Posture & Pain: Combatting sitting

Pain and posture is one of the more divisive topics in the world of strength and conditioning. 

Pain is extremely complex and multi-faceted and I think this quote sums it up nicely: 

“Posture May Not Cause Pain, But Improving Posture Can Help to Decrease Pain”.

Your static postures during sitting, standing, and walking are a product of your cumulative movement throughout the day. Our bodies are built to adapt to the positions and activities we take on most frequently”. Over time these positions become the “norm” for your body. (physical therapist Chris Leib)


Firstly what we have to look at are what are the problems that we encounter when we sit at a desk all day. Generally speaking, tightness/shortness in the hip flexors from being held in that position for a prolonged period of time and repeated day after day, as well as flexion (rounding) of the thoracic spine (upper back), forward head posture, and internally rotated shoulders.

Sitting itself is not the problem,I don’t automatically turn into Quasimotto every time my bum hits the seat.

The problem is holding these positions for prolonged periods of time. As renowned Strength coach Eric Cressey likes to say “The best posture is an ever-changing posture”.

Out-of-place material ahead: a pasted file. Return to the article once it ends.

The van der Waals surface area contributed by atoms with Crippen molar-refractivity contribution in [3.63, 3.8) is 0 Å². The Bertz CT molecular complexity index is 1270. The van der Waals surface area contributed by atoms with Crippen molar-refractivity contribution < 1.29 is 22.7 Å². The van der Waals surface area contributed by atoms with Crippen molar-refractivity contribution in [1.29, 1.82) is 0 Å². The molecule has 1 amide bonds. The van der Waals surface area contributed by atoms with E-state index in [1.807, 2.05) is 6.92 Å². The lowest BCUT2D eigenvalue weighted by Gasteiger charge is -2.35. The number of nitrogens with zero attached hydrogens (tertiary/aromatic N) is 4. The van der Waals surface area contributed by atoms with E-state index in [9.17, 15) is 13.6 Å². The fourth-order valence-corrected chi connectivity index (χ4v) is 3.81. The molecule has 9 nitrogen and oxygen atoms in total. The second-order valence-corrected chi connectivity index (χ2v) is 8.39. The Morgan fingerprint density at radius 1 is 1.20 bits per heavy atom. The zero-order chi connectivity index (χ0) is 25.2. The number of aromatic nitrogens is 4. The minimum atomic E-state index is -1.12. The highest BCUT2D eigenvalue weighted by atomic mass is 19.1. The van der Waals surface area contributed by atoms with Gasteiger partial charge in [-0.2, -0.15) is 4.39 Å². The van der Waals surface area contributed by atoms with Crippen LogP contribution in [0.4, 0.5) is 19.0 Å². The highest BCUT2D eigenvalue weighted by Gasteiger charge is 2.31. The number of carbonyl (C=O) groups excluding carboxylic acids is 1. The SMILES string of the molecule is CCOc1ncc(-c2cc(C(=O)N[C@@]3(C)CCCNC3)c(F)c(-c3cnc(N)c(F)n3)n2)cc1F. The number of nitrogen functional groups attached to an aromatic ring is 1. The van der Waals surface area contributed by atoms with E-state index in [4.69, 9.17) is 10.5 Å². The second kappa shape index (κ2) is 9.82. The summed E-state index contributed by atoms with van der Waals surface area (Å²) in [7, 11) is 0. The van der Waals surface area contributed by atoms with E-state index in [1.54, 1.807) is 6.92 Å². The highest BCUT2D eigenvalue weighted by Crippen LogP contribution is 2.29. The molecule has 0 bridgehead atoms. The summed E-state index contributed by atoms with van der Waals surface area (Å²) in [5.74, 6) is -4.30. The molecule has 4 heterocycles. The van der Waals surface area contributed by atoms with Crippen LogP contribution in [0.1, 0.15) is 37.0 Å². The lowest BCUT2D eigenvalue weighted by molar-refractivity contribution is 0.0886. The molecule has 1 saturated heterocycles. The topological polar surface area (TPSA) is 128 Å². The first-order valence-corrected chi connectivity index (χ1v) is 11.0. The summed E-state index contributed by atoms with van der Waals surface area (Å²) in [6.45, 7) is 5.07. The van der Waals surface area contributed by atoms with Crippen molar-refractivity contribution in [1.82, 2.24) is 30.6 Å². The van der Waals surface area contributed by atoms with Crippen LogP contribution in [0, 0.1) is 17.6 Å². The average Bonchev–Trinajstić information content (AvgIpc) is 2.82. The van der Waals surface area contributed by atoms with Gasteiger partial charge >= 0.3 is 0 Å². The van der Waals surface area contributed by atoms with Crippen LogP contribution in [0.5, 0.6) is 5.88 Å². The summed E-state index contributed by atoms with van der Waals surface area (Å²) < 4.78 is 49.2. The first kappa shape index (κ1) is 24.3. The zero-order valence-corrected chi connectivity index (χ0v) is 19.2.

The solution that we would suggest is add in ‘movement breaks’ every 20 mins if possible and if you can vary your positions regularly from sitting/standing it can also help. If you find it difficult to remember or you get completely lost in your work for hours on end why not set little reminders on your phone at regular intervals to get up, change position or add in a little movement break. 

Movement breaks can be anything really, the key is get yourself out of a certain position that you have been holding for a length of time. I like to try to get people to use time-efficient, big bang-for-buck exercises that will work on multiple elements at the same time. I would tend to focus on getting people into the opposite of the list of issues above, so namely try to get some extension at the hip, extension and rotation of the thoracic spine and external rotation of the shoulders. Check out some samples of exercises that I find useful below. How many of the exercises you do depends on yourself, if you only have 2 mins pick one that you find the most effective and just go with that. If you have a little more time make them into a mini-circuit and do them all once. As always execution is vital, quality of movement matters! Give them a try and let me know how you get on.

Cathal O’Shea

SOLAS Health & Fitness



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